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Before you ask, yes, this sounds about as French as the aesthetic would suggest.
This band plays a somewhat droning variety of pagan black metal with an emphasis on folk-influenced riffing and even some (possibly synthesized) flute and other folk instruments. This is employed much more tastefully than in, say, later Nokturnal Mortum, as the folk instruments have the taste to bow gracefully out during the more aggressive sections. The dedication to the folk aesthetic by Ur Falc'h is pretty huge, with some chanted clean vocals popping in occasionally and the overall riffing style bringing a more decidedly folky variety of black metal to mind, but this has the aggression and intensity of real black metal behind it, making this a fairly varied and intricate side of the split.
The black metal is broken up by more pure folk/ambient passages, but unlike a band such as, say, Saltus, these are implemented tastefully and to the benefit of the songs overall, even if the melodies get a little samey and cheesy. The overall delivery of the music is similar to a less blast-heavy Brume D'Automne, and while it does get a bit cloying at times with its overweening obsession with folk, it's implemented well enough for the most part to not be a huge issue. The strength of this band is in the usage of guitars; the main riffs are quite good for the most part, but in the moments a lead guitar pops in to provide a contrasting melody, the music really comes into its own as a memorable and tasteful slab of black metal. Good stuff here.
This band excises the folk of Ur Falc'h and amps up the drone, resulting in a style that's very similar to Pagan Hammer with more traditional black metal influences. The band employs a drum machine permanently set to blast or double bass, forming a very static but still solid bed for the simple yet engaging riffs to build upon. While this is at its heart droning black metal, there's a lot of riffs per song, making this sort of a more traditional alternative to a sheerly minimalist band like Animus. The riffs are very strong; they're simple but carnal melodies that are surprisingly catchy despite how basic they are, and while the technical skill required to play any of these songs is close to nil, the band makes up for it with a surprisingly nuanced sense of pacing and overall songwriting.
Some of the more furtive moments on this side bring Bloodaxe to mind, particularly in the dedication to speed and an aggressive spin on the Pagan Hammer style of epic drone/black that this side makes its own. The sparse vocal accompaniment typically reduces most of these songs to generally instrumental compositions; as you would expect (like Ur Falc'h's side), they're a reverbed Francophone semi-suicidal arching wail that provides a pleasant but nonintrusive accompaniment to the rest of the music; the guitars are dominant on this recording, as they should be, and the band's good at writing memorable riffs with an emphasis on organic songwriting. Another surprisingly good side.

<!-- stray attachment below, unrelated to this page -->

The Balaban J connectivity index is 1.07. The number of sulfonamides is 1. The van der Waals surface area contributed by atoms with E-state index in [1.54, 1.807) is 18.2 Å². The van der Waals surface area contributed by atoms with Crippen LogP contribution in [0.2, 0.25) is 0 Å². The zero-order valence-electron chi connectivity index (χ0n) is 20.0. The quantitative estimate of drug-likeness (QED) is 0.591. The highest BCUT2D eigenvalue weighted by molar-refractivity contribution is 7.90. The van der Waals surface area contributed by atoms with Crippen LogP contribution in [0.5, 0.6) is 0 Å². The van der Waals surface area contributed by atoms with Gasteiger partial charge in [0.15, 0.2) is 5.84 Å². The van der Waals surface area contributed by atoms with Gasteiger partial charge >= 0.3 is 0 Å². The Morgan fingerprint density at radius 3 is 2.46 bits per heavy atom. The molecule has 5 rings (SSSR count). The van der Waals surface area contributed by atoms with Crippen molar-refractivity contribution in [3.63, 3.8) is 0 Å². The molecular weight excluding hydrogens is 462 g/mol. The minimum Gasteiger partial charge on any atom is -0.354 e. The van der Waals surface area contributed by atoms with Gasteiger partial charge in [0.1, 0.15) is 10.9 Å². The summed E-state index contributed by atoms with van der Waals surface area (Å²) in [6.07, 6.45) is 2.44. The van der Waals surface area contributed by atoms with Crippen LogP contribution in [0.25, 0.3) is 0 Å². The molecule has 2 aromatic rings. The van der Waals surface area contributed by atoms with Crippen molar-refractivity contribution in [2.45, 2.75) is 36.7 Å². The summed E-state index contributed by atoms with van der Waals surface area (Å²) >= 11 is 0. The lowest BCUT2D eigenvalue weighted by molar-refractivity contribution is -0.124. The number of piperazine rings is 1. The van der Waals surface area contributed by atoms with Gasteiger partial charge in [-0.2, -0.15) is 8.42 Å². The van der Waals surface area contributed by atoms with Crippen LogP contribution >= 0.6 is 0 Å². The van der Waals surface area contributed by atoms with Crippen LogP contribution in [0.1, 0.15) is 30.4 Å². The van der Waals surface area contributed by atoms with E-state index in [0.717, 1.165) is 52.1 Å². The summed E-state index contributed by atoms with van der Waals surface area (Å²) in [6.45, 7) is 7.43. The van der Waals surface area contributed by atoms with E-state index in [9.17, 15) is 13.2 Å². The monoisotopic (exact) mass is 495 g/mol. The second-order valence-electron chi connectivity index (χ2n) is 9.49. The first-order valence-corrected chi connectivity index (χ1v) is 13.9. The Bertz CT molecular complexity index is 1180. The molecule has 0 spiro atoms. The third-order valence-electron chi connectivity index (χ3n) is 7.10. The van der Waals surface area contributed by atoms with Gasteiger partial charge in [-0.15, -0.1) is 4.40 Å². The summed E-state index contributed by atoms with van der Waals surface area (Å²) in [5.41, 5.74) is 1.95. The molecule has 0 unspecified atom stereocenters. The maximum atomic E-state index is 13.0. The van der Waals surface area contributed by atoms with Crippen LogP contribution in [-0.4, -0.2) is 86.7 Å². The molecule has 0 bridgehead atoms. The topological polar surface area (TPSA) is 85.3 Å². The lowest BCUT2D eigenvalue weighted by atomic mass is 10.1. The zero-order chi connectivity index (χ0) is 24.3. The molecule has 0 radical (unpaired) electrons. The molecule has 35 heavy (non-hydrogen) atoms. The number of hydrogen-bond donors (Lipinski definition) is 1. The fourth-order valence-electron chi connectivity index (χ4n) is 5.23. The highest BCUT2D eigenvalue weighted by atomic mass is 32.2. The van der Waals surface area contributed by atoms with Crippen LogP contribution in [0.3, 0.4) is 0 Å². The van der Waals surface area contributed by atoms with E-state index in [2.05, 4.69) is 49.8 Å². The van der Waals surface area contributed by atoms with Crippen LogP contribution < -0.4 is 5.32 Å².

I think Heretic Blood wins by a nose here; their style of black metal just appeals to me more than the more traditional folk/black of Ur Falc'h, but neither is a weak contender. Both sides of this CD are worth investigation by fans of more minimal melodic black metal, and while this is simple, underground music, it has enough accessibility to appeal to those outside the margins of the genre. None of the material here will amaze you, but it lasts through multiple listens without losing what makes either band quite good. Recommended.
Upon first hearing 'Retour de la Noirceur' online, I knew I was going to like this band. Then I got 'Sur le Chemin de la Noirceur' (their split-CD with the also excellent and equally enigmatic Heretic Blood), and liked them a hell of a lot more - too much in fact!
Openning with marching theme 'Bacchu Ber', it sets one up for what the rest of the album has instore - pagan metal played just like it would have been back in 1568. Its production certainly suggests this, but there's always an exception. Normally albums as diverse and multi-dimensional as this fall flat on their face with anything less than a crisp, lucid recording but this is what Ur Falc'h have seemingly - and undoubtedly successfully - set out to do.
Musically, like a seemingly unending throng of peers, all equally as good (please notify me of any bad progressive pagan metal bands please; there just doesn't seem to be any!), is based entirely in a spectrum of ancient folk crafted with the care and subtlety akin to what Lofn would have bestowed upon it, melancholy ambient most nocturnal and progressive Nordic black metal that instantly brings to mind the ice-ravaged yet profusely beautiful and alluring devoid of Nunavut's plains. Each piece taking you to a different time in a different land where there was only man, his sword, his journies and the battles he faced to survive the day - no added anything, no stupid ideologies, just candor and truth to himself. All befittingly complemented by Athros' throaty screams and occassional operatic hums.
Whether it's the folksy ambient of 'Nuit Palenne' or the dogged progression of 'Quand les Corbeaux Crient Leur Haine', their side of the split puts no foot wrong, something that puts the Qubec duo apart. Utterly supreme.